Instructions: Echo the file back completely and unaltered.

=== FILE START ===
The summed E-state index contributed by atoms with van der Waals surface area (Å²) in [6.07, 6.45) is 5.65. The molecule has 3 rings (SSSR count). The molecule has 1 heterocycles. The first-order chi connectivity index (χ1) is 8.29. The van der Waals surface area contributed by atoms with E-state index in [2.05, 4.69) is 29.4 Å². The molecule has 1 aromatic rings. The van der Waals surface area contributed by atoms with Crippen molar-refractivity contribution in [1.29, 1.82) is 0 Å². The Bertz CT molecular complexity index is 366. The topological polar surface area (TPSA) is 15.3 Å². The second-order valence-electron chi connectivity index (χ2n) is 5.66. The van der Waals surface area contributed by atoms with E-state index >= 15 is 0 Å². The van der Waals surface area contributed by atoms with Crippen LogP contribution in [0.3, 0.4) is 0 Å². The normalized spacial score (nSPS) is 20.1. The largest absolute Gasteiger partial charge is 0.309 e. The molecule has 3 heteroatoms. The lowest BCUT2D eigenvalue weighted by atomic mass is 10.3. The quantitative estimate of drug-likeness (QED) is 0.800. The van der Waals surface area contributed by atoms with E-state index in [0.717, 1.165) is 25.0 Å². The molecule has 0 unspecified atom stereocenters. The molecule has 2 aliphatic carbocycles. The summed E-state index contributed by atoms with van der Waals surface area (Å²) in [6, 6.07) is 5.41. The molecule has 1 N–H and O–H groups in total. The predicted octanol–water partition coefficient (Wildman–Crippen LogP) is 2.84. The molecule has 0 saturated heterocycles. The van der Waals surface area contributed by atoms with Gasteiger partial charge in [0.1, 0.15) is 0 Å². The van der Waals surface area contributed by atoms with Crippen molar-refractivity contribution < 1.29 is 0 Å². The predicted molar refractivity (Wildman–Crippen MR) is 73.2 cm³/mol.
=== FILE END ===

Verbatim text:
The summed E-state index contributed by atoms with van der Waals surface area (Å²) in [6.07, 6.45) is 5.65. The molecule has 3 rings (SSSR count). The molecule has 1 heterocycles. The first-order chi connectivity index (χ1) is 8.29. The van der Waals surface area contributed by atoms with E-state index in [2.05, 4.69) is 29.4 Å². The molecule has 1 aromatic rings. The van der Waals surface area contributed by atoms with Crippen molar-refractivity contribution in [1.29, 1.82) is 0 Å². The Bertz CT molecular complexity index is 366. The topological polar surface area (TPSA) is 15.3 Å². The second-order valence-electron chi connectivity index (χ2n) is 5.66. The van der Waals surface area contributed by atoms with E-state index >= 15 is 0 Å². The van der Waals surface area contributed by atoms with Crippen LogP contribution in [0.3, 0.4) is 0 Å². The normalized spacial score (nSPS) is 20.1. The largest absolute Gasteiger partial charge is 0.309 e. The molecule has 3 heteroatoms. The lowest BCUT2D eigenvalue weighted by atomic mass is 10.3. The quantitative estimate of drug-likeness (QED) is 0.800. The van der Waals surface area contributed by atoms with E-state index in [0.717, 1.165) is 25.0 Å². The molecule has 0 unspecified atom stereocenters. The molecule has 2 aliphatic carbocycles. The summed E-state index contributed by atoms with van der Waals surface area (Å²) in [6, 6.07) is 5.41. The molecule has 1 N–H and O–H groups in total. The predicted octanol–water partition coefficient (Wildman–Crippen LogP) is 2.84. The molecule has 0 saturated heterocycles. The van der Waals surface area contributed by atoms with Gasteiger partial charge in [0.1, 0.15) is 0 Å². The van der Waals surface area contributed by atoms with Crippen molar-refractivity contribution < 1.29 is 0 Å². The predicted molar refractivity (Wildman–Crippen MR) is 73.2 cm³/mol.